The NBA is already gearing up for their return after the smashing success of their season they finished in the bubble in Orlando, Florida over the summer. The players association and the league agreed on rules and formats for the 2020-21 season that will tip off on Dec. 22.

The teams will play 72 games each, which is 10 less than a normal season, which is due to the later start date. The season will run until May 16 tentatively. The league will once again have a play-in tournament with the teams with the seventh through tenth highest win percentages in the regular season in each conference playing to claim the eighth and final spot in the playoffs.

The bubble is gone, as teams will be allowed to play in their home arenas, with the exception of the Toronto Raptors who have to begin their season in Florida due to travel restrictions into Canada into the United States due to our high COVID-19 numbers.

It will be a major test as we have seen with the chaos that has been college football and now college basketball seasons. The league recently released a 139-page “Health and Safety Protocols” memo that breaks down every minute detail regarding the season. Even though commissioner Adam Silver and his staff have been far and wide better at handling these details since the beginning, it still is inevitable that the coronavirus will wreak havoc at some point.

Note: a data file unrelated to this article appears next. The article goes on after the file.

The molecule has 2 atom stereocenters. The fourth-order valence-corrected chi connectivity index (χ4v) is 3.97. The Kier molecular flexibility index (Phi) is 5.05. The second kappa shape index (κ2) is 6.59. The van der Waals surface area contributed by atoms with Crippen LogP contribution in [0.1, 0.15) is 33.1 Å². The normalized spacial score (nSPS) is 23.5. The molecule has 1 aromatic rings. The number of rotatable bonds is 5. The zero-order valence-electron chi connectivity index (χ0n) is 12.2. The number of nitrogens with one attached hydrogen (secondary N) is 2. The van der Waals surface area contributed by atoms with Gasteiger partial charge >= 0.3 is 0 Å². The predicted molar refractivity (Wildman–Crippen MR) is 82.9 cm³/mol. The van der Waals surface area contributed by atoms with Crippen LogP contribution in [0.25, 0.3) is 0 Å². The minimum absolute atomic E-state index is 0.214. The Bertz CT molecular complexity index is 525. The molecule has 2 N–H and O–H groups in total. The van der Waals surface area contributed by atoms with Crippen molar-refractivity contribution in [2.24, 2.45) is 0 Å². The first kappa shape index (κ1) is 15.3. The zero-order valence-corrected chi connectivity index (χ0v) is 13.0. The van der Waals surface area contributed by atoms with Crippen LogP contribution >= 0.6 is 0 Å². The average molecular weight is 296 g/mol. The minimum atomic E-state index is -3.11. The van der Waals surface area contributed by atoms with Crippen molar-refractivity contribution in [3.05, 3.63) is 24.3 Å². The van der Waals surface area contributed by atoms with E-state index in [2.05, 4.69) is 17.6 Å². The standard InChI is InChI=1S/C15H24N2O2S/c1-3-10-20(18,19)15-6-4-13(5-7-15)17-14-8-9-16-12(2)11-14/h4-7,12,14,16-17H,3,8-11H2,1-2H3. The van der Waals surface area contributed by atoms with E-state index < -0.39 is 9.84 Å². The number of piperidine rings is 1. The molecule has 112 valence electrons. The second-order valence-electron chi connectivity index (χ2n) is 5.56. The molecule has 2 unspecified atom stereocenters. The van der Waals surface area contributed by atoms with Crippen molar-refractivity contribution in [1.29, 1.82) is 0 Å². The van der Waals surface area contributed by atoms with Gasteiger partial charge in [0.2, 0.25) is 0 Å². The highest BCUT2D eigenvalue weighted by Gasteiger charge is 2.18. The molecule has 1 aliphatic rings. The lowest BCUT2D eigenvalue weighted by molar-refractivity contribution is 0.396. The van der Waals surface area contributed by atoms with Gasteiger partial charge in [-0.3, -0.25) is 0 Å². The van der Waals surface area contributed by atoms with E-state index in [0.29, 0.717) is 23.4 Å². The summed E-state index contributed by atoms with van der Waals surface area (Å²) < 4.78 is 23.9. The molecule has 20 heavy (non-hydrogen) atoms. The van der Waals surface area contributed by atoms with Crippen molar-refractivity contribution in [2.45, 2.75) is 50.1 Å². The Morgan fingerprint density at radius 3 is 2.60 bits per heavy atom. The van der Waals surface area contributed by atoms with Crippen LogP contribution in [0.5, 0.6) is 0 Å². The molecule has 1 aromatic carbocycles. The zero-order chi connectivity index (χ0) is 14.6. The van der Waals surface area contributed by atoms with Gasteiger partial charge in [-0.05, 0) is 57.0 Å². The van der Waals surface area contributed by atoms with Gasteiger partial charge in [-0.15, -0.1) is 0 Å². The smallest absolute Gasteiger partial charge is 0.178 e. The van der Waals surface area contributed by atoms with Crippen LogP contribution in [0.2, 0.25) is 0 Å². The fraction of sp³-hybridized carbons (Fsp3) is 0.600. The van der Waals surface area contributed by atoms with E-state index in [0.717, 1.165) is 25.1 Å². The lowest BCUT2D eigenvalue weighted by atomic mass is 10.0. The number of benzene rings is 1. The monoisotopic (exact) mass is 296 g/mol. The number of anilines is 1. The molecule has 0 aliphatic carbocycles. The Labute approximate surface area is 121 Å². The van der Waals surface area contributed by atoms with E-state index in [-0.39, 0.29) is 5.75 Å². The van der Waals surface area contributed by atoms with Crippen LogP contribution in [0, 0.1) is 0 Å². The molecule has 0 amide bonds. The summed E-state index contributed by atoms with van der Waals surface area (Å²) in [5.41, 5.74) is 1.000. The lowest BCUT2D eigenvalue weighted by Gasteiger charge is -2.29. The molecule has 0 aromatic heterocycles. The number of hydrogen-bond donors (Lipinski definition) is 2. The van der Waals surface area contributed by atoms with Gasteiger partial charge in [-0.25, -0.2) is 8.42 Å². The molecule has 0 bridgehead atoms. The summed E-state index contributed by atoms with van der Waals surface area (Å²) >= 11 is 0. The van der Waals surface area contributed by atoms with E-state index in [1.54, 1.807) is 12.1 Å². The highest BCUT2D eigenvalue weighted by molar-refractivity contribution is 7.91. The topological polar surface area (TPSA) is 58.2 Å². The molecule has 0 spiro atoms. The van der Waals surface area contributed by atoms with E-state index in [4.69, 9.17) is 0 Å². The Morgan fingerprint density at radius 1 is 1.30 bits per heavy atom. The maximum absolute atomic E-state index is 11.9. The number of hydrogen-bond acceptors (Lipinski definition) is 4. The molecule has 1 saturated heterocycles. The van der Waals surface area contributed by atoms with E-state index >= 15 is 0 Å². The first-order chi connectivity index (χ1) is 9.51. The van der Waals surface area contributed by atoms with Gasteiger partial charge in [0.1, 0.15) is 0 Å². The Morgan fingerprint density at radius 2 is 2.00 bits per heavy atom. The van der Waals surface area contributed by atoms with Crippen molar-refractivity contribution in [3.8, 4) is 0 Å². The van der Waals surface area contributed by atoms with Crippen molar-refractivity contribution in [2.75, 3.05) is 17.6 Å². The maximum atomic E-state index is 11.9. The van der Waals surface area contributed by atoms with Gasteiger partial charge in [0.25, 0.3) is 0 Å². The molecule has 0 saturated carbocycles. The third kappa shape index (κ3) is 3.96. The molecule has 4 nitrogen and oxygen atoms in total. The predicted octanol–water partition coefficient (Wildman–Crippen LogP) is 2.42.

No matter how well prepared they are, no matter how careful the players, coaches and staff are, it is inevitable that there will be someone, more than likely someone outside of the league, that doesn’t follow basic protocols and infects players and causes games to be postponed.

Everyone will self-quarantine and tested regularly before returning to their teams, and have been given all of the rules that they are to abide by. But then you have the issue of players being allowed to live at home during the season, so the league has to take that into consideration as well. You basically have to be able to track those individuals as well to be able to conduct contact tracing and ensure the health and safety of those in the league.

If a player has a family or household member experience symptoms or test positive, the player may not return until a review can be done and the team physician deems it ok to return.

Travel is another big part in the return because this will be the first time the league travels on a regular basis now that the bubble is gone. There are strict rules about what the teams travel parties are allowed to do and where they can go to limit the possibility of contracting the virus.

Here we go again, with another game of how long can the NBA last in the world of the coronavirus. The NBA got it right the first time, and Adam Silver seems to have a grasp on things much more than the other commissioners, so I have hope that the NBA will be able to have a successful season with minor interruptions. But in the age of COVID-19 we know one thing is for sure, nothing is certain.

Johnathan Kirland is a sports writer for The Gazette-Virginian. Contact him Follow him on Twitter @JohnathanK_GV